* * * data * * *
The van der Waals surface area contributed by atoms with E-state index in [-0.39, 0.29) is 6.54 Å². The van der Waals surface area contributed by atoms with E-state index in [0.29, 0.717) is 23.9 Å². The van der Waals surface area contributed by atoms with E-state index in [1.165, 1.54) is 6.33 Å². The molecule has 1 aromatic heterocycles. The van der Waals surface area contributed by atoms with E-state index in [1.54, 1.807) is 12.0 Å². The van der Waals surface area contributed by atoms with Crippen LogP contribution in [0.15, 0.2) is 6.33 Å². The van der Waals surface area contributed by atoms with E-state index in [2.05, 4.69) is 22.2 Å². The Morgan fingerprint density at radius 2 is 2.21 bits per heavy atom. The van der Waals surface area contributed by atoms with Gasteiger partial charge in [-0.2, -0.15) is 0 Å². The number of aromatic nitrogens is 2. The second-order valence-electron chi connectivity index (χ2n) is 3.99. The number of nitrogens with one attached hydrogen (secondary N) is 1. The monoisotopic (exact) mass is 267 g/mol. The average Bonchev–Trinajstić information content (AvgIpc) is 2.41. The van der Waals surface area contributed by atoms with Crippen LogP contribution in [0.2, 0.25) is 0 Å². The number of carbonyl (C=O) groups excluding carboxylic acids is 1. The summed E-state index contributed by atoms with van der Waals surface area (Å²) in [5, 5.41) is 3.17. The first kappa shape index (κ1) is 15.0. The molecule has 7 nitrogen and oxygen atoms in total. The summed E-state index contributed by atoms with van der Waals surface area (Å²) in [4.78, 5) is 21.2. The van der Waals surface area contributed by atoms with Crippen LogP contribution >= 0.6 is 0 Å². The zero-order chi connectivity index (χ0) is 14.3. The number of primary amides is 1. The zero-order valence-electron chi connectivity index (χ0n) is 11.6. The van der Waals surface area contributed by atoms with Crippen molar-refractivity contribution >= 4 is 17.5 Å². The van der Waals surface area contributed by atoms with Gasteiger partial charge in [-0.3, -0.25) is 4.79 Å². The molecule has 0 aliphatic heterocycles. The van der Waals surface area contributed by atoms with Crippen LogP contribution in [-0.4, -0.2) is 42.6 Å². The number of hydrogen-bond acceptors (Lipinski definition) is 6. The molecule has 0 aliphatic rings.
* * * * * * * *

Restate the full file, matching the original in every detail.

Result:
The van der Waals surface area contributed by atoms with E-state index in [-0.39, 0.29) is 6.54 Å². The van der Waals surface area contributed by atoms with E-state index in [0.29, 0.717) is 23.9 Å². The van der Waals surface area contributed by atoms with E-state index in [1.165, 1.54) is 6.33 Å². The molecule has 1 aromatic heterocycles. The van der Waals surface area contributed by atoms with E-state index in [1.54, 1.807) is 12.0 Å². The van der Waals surface area contributed by atoms with Crippen LogP contribution in [0.15, 0.2) is 6.33 Å². The van der Waals surface area contributed by atoms with E-state index in [2.05, 4.69) is 22.2 Å². The Morgan fingerprint density at radius 2 is 2.21 bits per heavy atom. The van der Waals surface area contributed by atoms with Gasteiger partial charge in [-0.2, -0.15) is 0 Å². The number of aromatic nitrogens is 2. The second-order valence-electron chi connectivity index (χ2n) is 3.99. The number of nitrogens with one attached hydrogen (secondary N) is 1. The monoisotopic (exact) mass is 267 g/mol. The average Bonchev–Trinajstić information content (AvgIpc) is 2.41. The van der Waals surface area contributed by atoms with Crippen LogP contribution in [0.2, 0.25) is 0 Å². The number of carbonyl (C=O) groups excluding carboxylic acids is 1. The summed E-state index contributed by atoms with van der Waals surface area (Å²) in [5, 5.41) is 3.17. The first kappa shape index (κ1) is 15.0. The molecule has 7 nitrogen and oxygen atoms in total. The summed E-state index contributed by atoms with van der Waals surface area (Å²) in [4.78, 5) is 21.2. The van der Waals surface area contributed by atoms with Crippen LogP contribution >= 0.6 is 0 Å². The zero-order chi connectivity index (χ0) is 14.3. The number of primary amides is 1. The zero-order valence-electron chi connectivity index (χ0n) is 11.6. The van der Waals surface area contributed by atoms with Crippen molar-refractivity contribution >= 4 is 17.5 Å². The van der Waals surface area contributed by atoms with Gasteiger partial charge in [-0.3, -0.25) is 4.79 Å². The molecule has 0 aliphatic heterocycles. The van der Waals surface area contributed by atoms with Crippen LogP contribution in [-0.4, -0.2) is 42.6 Å². The number of hydrogen-bond acceptors (Lipinski definition) is 6. The molecule has 0 aliphatic rings.